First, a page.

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Environment in Sudan at a Glance
2014-02-02 00:00:00

Environment in Sudan at a Glance

Sudan’s Ministry of Foreign paid attention to the environmental issues at all levels locally, regionally and internationally such serious consideration reflected in the establishment of specialized Department for the environmental affair. The challenges of the environment and its impacts are serious, and increasingly complex.Sudan believes that the environmental issues should be treated through concerted efforts of the international community to save our planet and ensure benefits for current and future generations.A new concept has emerged linking closely the climate change impacts and the ،...

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     Rural Woman Empowerment and her Role in Poverty Reduction  Promotion and Present Challenge
2014-02-03 00:00:00

Rural Woman Empowerment and her Role in Poverty Reduction Promotion and Present Challenge

Background: Sudan  enjoys  a  strategic  location  in  the  center  of  the  African  continent.  It  shares geographical Location with seven countries of North, East, West and central Africa with total land area of 1,882,000 million km square  (250 million hectare). Current  estimates  put  the  population  at  excess  of  30,419,625  million  (North  Sudan)  , female 14.796  million  with  annual  growth  rate  estimated  at ،...

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Women Empowerment   Policy
2014-02-03 00:00:00

Women Empowerment Policy

Introducti          In the context of the aspirations of the Sudan, in light of current processes of  transformation  currently  underway  in the  Sudan,  and  in consideration  the  significant  contribution  to  the  social  and  economic development  of  the  Sudan  by  Sudanese  women  in  recent  decades; there is a better understanding of the concept of empowering women within  a  framework  of  realizing ،...

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Two Areas
2014-02-04 00:00:00

Two Areas

   A Tale of Two States The Agreement on South Kordofan and Blue Nile States and the Path of Implementation and the Recent Security DevelopmentsThis paper aims to clarify and illustrate the situation of Southern Kordofan and Blue Nile states in the Comprehensive Peace Agreement, from its inclusion in the agreement up to the current situation. We have summarized the agreement in the points below. The entire agreement is published and available for those who wish to obtain further details. Important points in the Agreement- Negotiations with the SPLM covered the two states, although th،...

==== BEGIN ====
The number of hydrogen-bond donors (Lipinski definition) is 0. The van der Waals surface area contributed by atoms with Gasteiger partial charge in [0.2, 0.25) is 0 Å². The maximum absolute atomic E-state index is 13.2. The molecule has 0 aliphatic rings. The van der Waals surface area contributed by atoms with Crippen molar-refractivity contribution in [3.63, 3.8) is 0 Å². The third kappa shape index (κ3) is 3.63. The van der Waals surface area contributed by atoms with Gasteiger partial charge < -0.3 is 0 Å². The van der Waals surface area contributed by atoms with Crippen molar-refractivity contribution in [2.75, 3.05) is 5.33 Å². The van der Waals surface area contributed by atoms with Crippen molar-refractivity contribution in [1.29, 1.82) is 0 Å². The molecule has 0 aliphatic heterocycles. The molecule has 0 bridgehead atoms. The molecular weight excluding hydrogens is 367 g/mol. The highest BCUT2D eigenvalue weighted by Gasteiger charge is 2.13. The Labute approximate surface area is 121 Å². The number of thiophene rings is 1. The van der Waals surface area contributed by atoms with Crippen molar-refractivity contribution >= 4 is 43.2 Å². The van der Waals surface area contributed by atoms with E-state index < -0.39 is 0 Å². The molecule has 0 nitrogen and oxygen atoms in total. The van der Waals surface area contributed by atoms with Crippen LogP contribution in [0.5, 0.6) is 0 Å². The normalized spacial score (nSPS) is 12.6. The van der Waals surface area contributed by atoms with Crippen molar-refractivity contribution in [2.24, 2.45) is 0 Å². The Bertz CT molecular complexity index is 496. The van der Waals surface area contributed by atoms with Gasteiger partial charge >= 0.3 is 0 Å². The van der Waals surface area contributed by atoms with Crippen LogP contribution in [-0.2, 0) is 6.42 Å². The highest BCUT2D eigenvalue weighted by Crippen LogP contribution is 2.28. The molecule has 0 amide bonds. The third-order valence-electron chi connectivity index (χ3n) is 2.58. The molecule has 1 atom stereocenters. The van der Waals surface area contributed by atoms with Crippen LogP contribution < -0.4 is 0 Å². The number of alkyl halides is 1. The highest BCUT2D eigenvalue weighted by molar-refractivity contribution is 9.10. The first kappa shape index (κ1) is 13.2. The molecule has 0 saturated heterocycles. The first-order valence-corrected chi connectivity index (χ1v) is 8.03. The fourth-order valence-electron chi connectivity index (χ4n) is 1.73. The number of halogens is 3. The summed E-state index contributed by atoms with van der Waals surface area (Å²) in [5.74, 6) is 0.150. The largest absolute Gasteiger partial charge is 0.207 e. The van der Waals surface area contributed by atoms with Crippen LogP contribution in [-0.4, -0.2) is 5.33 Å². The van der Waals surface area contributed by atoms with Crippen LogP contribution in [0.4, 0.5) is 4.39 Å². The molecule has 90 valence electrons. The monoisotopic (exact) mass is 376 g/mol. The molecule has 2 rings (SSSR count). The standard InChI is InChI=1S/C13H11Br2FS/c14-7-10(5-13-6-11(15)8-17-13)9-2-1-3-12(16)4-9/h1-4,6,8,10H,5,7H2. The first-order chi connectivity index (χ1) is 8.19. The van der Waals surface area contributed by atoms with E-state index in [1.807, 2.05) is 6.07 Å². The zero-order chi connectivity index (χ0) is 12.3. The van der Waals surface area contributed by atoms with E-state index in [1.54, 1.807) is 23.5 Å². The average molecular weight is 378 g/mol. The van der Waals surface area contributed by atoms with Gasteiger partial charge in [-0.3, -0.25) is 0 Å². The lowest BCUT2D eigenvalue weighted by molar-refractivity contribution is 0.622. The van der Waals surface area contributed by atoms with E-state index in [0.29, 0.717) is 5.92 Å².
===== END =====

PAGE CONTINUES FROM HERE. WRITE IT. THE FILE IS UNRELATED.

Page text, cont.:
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Abyei
2014-02-05 00:00:00

Abyei

Protocol between the Government of Sudan and SPLM/A on the Resolution of Abyei ConflictAbyei Area Referendum ACT 2009How the Abyei experts exceeded their mandate Arbitration Agreement between The Government of Sudan and The Sudan People’s Liberation Movement on Delimiting Abyei Area Agreement Of Temporary Arrangements For Administration And Security Of The Abyie Area.Agreement Between The Government of Sudan And The UN Concerning The Status of The UNISFA . AUHIP Proposals Towards a Resolution of The Issue of AbyeiAUHIP TFA Proposal Final Sudan Legal Note 27.12 LASTThe Republic of Sudan ،...

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Home » About Sudan » National Era

Sudan & National Governments

    • National Rule
      The first post-independence government consisted of a five-member Sovereignty Council, a prime minister, and a national parliament containing a strong opposition presence. However, it did not enjoy much stability: general elections were convened in 1958 – just two years after independence. The Umma Party won the majority of seats in the polls. The way it ran the affairs of the country and its political practices, however, generated overwhelming popular resentment against the Umma Party’s performance. The political arena also became sullied by debilitating divisions within and between the various political parties, culminating in Prime Minister Abdallah Khalil handing over the reigns of power to the Commander-in-Chief of the Armed Forces, Lieutenant-General Ibrahim Abboud.